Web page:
Yavne, historically known as Jabneh or Jamnia, is a city in the Central District of Israel. In 2015 it had a population of 42,314, Yavne was one of the major ancient cities in the southern coastal plain, situated 20 km south of Jaffa,15 km north of Ashdod, and 7 km east of the Mediterranean. Excavations were carried out on the ancient tell known as Tel Yavne or Yebna, the tell was inhabited, possibly continuously, from either the Bronze or Iron Age until the British Mandate period. During some periods, especially the Byzantine period, the settlement expanded to cover part of the plain, Yavneh is mentioned in the Hebrew Bible and it is documented in written sources and through archaeological excavations on the main tell and the adjacent Temple Hill throughout the ages. Salvage excavations carried out in 2001 by the Israel Antiquities Authority uncovered several burials at the foot of the original tell. Most of the burials are dated to the Iron Age, one burial points to a late Bronze Age occupation.
A large Philistine favissa was discovered on Temple Hill, two excavation seasons in the 2000s led by Professor Dan Bahat revealed some Iron Age remains. Pottery sherds of the Iron Age and Persian period were discovered at the surface of the tell, the ancient harbour of Jabneh has been identified on the coast at Minet Rubin or Yavne-Yam, where excavations have revealed fortification going back to the Bronze Age Hyksos. It has been in use from the Middle Bronze Age until the 12th century CE, in Roman times, the city was known as Iamnia, spelled Jamnia. It was bequeathed by King Herod upon his death to his sister Salome, upon her death it passed to Emperor Augustus, who managed it as a private imperial estate, a status it was to maintain for at least a century. After Salomes death, Iamnia came into the property of Livia, the future Roman empress, the process started in Yavneh after 70 CE was essential for adapting Judaism to a new situation where there was no central Temple, in terms of laws and liturgy.
This became the basis for Jewish religious practice throughout the world until today, after the destruction of the Second Temple in 70 CE, Rabban Yochanan Ben Zakkai moved the Sanhedrin to Yavne. Some scholars believe the so-called Council of Yavne met there, the Sanhedrin left Yavne for Usha in 80 CE and returned in 116 CE. Byzantine period finds from excavations include an aqueduct east of the tell, the Islamic historian al-Baladhuri mentioned Yibna as one of ten towns in Jund Filastin conquered by the Rashidun army led by Amr ibn al-As in the early 7th century. In 2007, remains ranging from the Early Islamic period until the British Mandate period were uncovered, an additional kiln, and part of a commercial/industrial area were uncovered at the west of the tell in 2009. The Crusaders called the city Ibelin and built a castle there in 1141, two excavation seasons led by Professor Dan Bahat starting in 2005 revealed the main gate. Its namesake noble family, the House of Ibelin, was important in the Kingdom of Jerusalem, Ibelin was captured by Saladin in 1187.
Salvage excavations at the west of the tell unearthed a stash of 53 Crusader coins of the 12th and 13th centuries, ibelins parish church was transformed into a mosque, to which a minaret was added during the Mamluk period in 1337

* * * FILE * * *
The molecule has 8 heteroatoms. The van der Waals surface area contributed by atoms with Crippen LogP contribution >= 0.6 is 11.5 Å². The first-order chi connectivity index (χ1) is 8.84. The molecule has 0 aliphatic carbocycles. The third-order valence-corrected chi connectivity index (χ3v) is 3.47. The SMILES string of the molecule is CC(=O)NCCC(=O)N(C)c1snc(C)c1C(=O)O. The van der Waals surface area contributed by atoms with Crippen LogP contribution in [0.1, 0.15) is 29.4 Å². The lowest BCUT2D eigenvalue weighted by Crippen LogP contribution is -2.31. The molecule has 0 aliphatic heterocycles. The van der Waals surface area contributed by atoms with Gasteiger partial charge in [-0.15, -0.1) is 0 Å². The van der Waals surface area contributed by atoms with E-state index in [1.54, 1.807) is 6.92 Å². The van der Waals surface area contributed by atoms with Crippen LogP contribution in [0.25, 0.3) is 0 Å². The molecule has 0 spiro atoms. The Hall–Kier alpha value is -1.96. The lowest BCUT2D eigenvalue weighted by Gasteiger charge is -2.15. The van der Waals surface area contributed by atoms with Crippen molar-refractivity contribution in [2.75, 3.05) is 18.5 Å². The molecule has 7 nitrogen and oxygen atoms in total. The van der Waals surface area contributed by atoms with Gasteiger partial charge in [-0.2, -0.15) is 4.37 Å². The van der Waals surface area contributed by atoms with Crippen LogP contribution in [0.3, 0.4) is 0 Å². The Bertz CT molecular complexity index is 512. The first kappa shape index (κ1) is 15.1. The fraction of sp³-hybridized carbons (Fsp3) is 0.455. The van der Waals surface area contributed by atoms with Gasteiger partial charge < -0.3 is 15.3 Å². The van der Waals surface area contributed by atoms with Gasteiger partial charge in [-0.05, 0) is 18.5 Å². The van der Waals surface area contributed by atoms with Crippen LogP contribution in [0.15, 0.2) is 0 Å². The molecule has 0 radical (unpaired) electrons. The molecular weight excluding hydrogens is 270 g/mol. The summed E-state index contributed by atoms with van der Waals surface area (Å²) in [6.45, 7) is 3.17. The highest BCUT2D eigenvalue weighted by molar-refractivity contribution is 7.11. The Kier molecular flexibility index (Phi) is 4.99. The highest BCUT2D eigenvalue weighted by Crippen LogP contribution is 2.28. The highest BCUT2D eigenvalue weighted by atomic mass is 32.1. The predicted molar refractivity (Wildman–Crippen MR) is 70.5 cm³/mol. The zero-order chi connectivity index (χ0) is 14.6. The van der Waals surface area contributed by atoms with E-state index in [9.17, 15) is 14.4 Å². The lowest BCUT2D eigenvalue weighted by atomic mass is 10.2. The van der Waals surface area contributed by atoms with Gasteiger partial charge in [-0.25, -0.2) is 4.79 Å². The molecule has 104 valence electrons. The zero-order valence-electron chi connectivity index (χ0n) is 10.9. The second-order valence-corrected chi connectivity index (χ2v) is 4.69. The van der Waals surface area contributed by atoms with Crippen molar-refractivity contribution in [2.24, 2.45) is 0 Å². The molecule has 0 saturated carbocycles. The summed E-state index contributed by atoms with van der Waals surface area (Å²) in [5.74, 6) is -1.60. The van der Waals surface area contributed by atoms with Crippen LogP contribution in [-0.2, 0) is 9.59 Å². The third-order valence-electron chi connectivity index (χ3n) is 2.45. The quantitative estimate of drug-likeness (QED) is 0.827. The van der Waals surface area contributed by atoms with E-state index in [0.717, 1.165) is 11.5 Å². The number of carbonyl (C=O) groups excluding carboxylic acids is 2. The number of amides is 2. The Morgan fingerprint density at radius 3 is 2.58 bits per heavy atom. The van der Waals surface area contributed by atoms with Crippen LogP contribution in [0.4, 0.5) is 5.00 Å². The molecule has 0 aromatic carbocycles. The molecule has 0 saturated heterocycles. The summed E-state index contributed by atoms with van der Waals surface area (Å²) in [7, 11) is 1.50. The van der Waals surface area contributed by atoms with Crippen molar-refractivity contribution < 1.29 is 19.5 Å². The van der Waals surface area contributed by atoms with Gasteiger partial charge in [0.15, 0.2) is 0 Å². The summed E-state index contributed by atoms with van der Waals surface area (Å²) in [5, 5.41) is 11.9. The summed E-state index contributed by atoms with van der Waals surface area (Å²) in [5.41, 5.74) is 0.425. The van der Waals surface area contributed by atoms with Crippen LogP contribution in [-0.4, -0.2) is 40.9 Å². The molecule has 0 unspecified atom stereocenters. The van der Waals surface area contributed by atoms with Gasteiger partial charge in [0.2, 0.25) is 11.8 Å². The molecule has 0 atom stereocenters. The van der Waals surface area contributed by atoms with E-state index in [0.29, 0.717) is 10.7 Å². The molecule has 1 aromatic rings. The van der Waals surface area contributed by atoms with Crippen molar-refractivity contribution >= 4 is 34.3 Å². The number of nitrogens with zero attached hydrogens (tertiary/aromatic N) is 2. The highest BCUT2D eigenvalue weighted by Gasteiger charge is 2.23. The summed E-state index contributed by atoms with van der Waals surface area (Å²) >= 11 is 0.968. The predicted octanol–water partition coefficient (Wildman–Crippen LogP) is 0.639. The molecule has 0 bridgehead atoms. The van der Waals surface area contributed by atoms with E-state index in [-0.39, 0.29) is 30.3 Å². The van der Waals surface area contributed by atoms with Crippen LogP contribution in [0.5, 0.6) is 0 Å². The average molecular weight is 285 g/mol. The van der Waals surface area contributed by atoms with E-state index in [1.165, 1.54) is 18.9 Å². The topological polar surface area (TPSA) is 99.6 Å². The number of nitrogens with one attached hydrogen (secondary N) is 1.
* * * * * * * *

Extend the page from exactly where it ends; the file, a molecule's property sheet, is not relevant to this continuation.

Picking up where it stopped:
He is best known today for accounts in the New Testament of his role in events that led to the executions of John the Baptist and Jesus of Nazareth. He was responsible for building projects at Sepphoris and Betharamphtha, named in honor of his patron, the emperor Tiberius, the city became a center of rabbinic learning. Antipas divorced his first wife Phasaelis, the daughter of King Aretas IV of Nabatea, in favour of Herodias, who had formerly been married to his half-brother Herod II. According to the New Testament Gospels, it was John the Baptists condemnation of this arrangement that led Antipas to have him arrested, John was subsequently put to death in Machaerus. Besides provoking his conflict with the Baptiser, the tetrarchs divorce added a grievance to previous disputes with Aretas over territory on the border of Perea and Nabatea. The result was a war that proved disastrous for Antipas, a Roman counter-offensive was ordered by Tiberius, in 39 AD Antipas was accused by his nephew Agrippa I of conspiracy against the new Roman emperor Caligula, who sent him into exile in Gaul.
Accompanied there by Herodias, he died at an unknown date, the Gospel of Luke states that Jesus was first brought before Pontius Pilate for trial, since Pilate was the governor of Roman Judea, which encompassed Jerusalem where Jesus was arrested. Pilate initially handed him over to Antipas, in whose territory Jesus had been most active, Antipas was a son of Herod the Great, who had become king of Judea, and Malthace, who was from Samaria. His date of birth is unknown but was before 20 BC, his full brother Archelaus and his half-brother Philip were educated in Rome. Antipas was not Herods first choice of heir and that honor fell to Aristobulus and Alexander, Herods sons by the Hasmonean princess Mariamne. During his fatal illness in 4 BC, Herod had yet another change of heart about the succession, Philip was to receive Gaulanitis, Batanaea and Auranitis. Because of Judeas status as a Roman client kingdom, Herods plans for the succession had to be ratified by Augustus. The three heirs therefore travelled to Rome to make their claims, Antipas arguing he ought to inherit the whole kingdom, Archelaus had, however, to be content with the title of ethnarch rather than king.